pastor and a man with a vison
here for books by brian
- what do you feel is the most important part of the
a - Great question. For me -- and sorry if
you were looking for something very profound, because this really is so obvious
and simple -- it's the questioning of modernity. Even today I was
realizing in some new ways the degree to which my thinking has been captive to
modernity. It's not that modernity is bad, any more than my size four
shoes that I loved to wear back in kindergarten are bad ... it's just that
modernity isn't the
one-size-fits-all way of seeing and thinking that we have to squeeze into
q - most define the postmodern movement as a "age thing." while
others see it as beyond a generation. how do you define the postmodern
a - In my opinion, it's certainly not an age thing.
It's an emerging movement that is in its very, very early stages (surely
still far to young to define with any clarity or completeness), united around
the belief that the sets of assumptions, thought patterns, and values that
characterized modernity (both outside the church and in it) are used up and need
to be reexamined, sorted through, and wherever necessary, moved beyond. It
is highly diverse and experimental. It is challenging to all of our modern
"certainties," and for this reason, many people are afraid of it.
But, I am confident that it is a cultural phenomenon that is very open to
the gospel, and in which the gospel will prove as good news as ever.
- what do you see as the most important issue facing
- Inside the church? Rediscovering (sorry to be repetitive here) what the
gospel can mean when it hasn't been sliced and diced by modernity. Outside
the church? I guess the same thing!
- who do you look to for support when you are faced with
a like crisis?
a - I have such a great cadre of friends and family. At
Cedar Ridge where I pastor, I would look to my fellow
staff and board, along with many good friends.
Outside of Cedar Ridge, I have a network of
mentors across the country who I trust and value
immensely. And I am fortunate enough to have a
wise wife, loving parents, and nearly grown children who
are there for me as well. We actually did have a
life crisis a few years ago -- one of our four children
is a cancer survivor. So we learned first-hand how
great it is to be part of a caring network.
- a postmodern mindset tells us that friendships are
extremely important. what do you do at CRCC to help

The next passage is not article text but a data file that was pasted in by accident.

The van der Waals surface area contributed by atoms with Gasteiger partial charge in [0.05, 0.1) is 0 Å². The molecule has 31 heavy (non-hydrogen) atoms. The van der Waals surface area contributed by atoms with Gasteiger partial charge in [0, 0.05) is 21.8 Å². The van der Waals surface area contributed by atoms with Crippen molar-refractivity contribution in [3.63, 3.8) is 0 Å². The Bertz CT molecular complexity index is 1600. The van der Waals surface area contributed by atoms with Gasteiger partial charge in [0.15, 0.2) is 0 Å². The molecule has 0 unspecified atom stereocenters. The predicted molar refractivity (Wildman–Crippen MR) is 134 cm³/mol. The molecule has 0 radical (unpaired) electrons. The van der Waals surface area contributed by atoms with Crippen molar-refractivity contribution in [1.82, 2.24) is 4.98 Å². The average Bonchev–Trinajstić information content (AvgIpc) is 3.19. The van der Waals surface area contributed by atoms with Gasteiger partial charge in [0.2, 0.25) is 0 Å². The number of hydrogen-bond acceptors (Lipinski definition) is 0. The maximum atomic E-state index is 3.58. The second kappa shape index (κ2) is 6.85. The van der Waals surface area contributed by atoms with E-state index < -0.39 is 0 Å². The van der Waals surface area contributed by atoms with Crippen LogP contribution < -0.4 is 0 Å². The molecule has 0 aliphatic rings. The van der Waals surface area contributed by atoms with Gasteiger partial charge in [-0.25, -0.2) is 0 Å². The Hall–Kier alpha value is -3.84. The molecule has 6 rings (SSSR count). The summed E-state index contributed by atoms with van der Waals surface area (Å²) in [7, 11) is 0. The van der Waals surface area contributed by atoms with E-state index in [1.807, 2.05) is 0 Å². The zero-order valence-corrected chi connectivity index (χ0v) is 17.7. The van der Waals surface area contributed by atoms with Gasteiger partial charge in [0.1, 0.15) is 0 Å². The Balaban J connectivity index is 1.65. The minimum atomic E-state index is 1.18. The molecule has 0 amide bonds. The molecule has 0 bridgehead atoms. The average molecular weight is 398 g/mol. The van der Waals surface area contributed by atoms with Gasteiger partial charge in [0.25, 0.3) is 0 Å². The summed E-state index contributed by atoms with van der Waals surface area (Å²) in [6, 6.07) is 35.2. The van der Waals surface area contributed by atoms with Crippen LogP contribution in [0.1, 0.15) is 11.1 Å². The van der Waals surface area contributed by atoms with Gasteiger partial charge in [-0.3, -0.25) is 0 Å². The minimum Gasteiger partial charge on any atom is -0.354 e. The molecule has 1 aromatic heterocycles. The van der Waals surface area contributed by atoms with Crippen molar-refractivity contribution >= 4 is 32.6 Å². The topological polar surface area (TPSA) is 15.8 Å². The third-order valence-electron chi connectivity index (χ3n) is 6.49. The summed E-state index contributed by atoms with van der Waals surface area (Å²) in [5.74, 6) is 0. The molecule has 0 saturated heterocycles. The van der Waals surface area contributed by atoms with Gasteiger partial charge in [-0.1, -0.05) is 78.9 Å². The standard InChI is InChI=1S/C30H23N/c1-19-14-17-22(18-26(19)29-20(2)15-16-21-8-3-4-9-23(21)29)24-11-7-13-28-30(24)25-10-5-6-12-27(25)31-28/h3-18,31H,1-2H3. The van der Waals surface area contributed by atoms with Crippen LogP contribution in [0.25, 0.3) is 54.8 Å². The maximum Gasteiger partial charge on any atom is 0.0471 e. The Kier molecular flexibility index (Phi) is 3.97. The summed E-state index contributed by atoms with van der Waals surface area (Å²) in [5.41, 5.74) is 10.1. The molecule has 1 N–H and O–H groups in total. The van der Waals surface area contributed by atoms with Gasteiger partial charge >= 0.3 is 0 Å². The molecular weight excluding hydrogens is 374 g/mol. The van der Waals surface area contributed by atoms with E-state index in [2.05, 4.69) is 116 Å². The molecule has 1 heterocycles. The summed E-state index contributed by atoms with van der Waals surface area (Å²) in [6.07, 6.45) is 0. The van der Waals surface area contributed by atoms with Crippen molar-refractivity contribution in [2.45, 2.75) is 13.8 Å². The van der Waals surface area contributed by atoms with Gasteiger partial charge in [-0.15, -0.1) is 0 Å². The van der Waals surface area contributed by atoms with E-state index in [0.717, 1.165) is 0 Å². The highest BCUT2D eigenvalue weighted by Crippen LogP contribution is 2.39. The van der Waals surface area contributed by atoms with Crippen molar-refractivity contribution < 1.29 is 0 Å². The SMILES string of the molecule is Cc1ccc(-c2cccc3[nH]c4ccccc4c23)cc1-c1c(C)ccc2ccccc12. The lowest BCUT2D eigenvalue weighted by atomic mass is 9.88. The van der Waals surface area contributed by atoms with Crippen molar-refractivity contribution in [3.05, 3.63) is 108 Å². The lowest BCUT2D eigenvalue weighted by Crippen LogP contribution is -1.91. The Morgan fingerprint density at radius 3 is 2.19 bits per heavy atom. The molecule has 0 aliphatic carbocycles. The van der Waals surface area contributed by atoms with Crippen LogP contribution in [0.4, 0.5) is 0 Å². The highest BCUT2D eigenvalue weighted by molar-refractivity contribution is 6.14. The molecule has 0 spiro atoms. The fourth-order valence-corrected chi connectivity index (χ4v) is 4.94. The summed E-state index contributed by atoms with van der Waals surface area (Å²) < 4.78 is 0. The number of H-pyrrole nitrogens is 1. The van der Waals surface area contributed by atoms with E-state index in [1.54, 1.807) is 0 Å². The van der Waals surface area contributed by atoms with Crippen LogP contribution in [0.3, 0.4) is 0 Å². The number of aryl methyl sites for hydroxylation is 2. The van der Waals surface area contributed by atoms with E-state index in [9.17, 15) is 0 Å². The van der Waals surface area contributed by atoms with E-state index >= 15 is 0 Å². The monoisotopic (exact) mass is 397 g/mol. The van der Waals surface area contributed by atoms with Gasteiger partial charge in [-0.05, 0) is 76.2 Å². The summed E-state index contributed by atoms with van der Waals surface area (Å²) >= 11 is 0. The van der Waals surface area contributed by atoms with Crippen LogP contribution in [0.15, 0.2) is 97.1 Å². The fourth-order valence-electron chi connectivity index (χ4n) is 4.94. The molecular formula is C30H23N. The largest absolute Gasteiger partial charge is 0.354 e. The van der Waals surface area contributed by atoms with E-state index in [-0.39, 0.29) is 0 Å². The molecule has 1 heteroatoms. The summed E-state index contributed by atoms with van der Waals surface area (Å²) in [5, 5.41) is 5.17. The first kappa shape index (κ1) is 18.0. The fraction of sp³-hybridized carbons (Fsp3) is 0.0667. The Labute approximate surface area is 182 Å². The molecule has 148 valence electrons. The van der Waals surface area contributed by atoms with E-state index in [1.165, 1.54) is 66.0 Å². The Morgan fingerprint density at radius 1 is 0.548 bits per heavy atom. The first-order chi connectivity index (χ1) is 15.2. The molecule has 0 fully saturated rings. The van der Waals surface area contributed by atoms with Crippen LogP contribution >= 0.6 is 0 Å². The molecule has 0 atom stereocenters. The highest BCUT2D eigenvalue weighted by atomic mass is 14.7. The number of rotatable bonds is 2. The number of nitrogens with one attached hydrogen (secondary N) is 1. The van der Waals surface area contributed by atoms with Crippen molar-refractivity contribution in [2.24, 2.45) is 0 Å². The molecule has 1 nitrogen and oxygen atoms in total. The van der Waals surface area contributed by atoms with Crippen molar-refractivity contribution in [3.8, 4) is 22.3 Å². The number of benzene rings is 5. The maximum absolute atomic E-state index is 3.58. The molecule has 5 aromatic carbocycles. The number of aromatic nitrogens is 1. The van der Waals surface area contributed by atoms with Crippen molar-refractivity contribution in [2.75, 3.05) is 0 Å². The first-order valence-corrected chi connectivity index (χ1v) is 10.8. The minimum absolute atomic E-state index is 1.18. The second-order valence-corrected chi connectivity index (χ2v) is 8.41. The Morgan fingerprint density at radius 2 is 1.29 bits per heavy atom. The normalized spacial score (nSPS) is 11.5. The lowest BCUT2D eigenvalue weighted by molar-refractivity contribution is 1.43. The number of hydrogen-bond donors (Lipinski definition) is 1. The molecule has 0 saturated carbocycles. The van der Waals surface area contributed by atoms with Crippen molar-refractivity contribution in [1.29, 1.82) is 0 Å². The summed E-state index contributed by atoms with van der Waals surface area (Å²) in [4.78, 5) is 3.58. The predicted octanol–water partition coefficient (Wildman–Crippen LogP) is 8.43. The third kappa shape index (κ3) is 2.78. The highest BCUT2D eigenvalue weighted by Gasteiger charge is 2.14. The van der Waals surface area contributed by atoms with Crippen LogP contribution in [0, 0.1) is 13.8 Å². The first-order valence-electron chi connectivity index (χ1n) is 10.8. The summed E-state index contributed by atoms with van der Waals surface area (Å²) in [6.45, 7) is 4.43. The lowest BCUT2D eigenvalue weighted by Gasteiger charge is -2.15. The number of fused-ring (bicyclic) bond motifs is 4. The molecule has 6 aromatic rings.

develop new and lasting friendships?
- Well, the first thing that comes to mind is that we try to create an accepting
environment. We believe that the gospel is about God's acceptance of us,
and we try to live that out with each other. But here in the Washington
area (I think Stephen Shields, who is part of Cedar Ridge, wrote about this) our
great enemy is the speed of life ... and I think all of our relationships
struggle against time pressures, and speed, and hurry. It's not easy, and
I think we all wish we were better at it.
- what do you believe is the best way - not the only way
- of sharing your faith with a
a - I like what my friend Jim Hendersen says ... we
become "Christian consultants" or
"spiritual consultants" to our friends.
Not salesmen. Not preachers. Not
manipulators or broadcasters. We're friends, and
we make ourselves available as consultants or guides to
people in their spiritual journey. I often say
(actually I have a book about this coming out next
spring, called "More Ready Than You Realize")
that the essential thing is "to count conversations
more than conversions." If we are always
trying to convert people, we'll shortchange
conversations -- with all their questions and twists and
turns and ups and downs -- and as a result, conversions
won't happen. But if we focus on asking good
questions and keeping conversations going, conversions
naturally occur. At least, that's how it seems to
me. Sometimes it's just best to ask
questions, like "Tell me about your belief in
God," and then just to listen, listen, listen.
We may preach more effectively by asking questions
and listening than by anything else.... as you are doing
by asking these 7 questions!
- a great many of us see pop culture as an important way
of communicating, what do you believe is the roll, if
any, of pop culture in the church?
a - Well, I think those old lines between pop culture,
folk culture, and high culture are really blurring,
maybe even disappearing. So, to me the issue is
simply recognizing that culture is everywhere, and
churches that think they are isolating themselves from
culture are really only isolating from THIS culture
(i.e. the one into which they were sent by Christ), and
instead, they are staying tied up in some other culture
-- maybe 18th century British culture, or 1950's Kansas
culture, or whatever. I'd rather be part of a
" missional community" engaged with a living
culture than a " museum community" engaged
with a dead one.
The challenge, of course, is to recognize that culture
changes fast -- and we haven't learned very well to be
churches of constant change.